The Defiance of Apple

Hi guys, I felt compelled to write about the latest Apple scandal. In what is perhaps the most defiant act of data protection, Apple are contesting an FBI requested court order for the mobile phone information belonging to San Bernadino gunman Syed Rizwan Farook.

 

The FBI have claimed that Farook’s iphone contains essential information. In 2014, Apple changed its settings so that all data on their devices is encrypted by default.  This means that data on a locked phone will only be available if the passcode is know. And, more significantly, if an incorrect passcode is entered 10 times all data, such as text messages and photographs, is automatically deleted! The FBI want Apple to change the settings on Farook’s phone so that they can make unlimited passcode attempts on his phone without erasing the data. Interestingly, for a 4 digit passcode, as was Farook’s, there are 10,000 different possible number combinations. I wouldn’t want to be the FBI workers manually trying to unlock that phone, that’s for sure!

 

Apple are contesting the order because they feel that it sets a precedent for breaching the security they have worked hard to set up for their users over the years. I’m not sure where I stand on this. I agree to some extent that by allowing the US government access to confidential data Apple may set a precedent that does not protect its users in the future. But then, let’s not forget that Farook and his wife shot 14 people dead in California at the end of last year.  However, Apple’s decision to make encryption by default on their devices was designed to circumnavigate moral dilemmas such as this and, therefore, the US government’s attempt to override this turns it into a subjective, rather than objective process.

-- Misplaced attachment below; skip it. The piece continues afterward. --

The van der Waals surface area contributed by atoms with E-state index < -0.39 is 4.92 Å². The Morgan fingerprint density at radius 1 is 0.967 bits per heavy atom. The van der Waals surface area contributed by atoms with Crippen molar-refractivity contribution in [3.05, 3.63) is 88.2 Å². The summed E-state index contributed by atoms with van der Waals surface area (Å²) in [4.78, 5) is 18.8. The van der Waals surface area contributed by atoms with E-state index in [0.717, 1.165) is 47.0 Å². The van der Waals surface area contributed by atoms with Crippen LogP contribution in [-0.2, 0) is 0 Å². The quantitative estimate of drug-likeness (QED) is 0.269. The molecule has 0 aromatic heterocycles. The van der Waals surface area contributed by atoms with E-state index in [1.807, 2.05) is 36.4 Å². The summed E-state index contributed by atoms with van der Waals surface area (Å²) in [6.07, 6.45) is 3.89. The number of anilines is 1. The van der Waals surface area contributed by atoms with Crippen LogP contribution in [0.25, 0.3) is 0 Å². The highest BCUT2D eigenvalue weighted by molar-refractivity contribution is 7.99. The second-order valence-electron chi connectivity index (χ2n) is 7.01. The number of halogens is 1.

I’d be interested to hear your thoughts on this too. Thanks and catch you next time.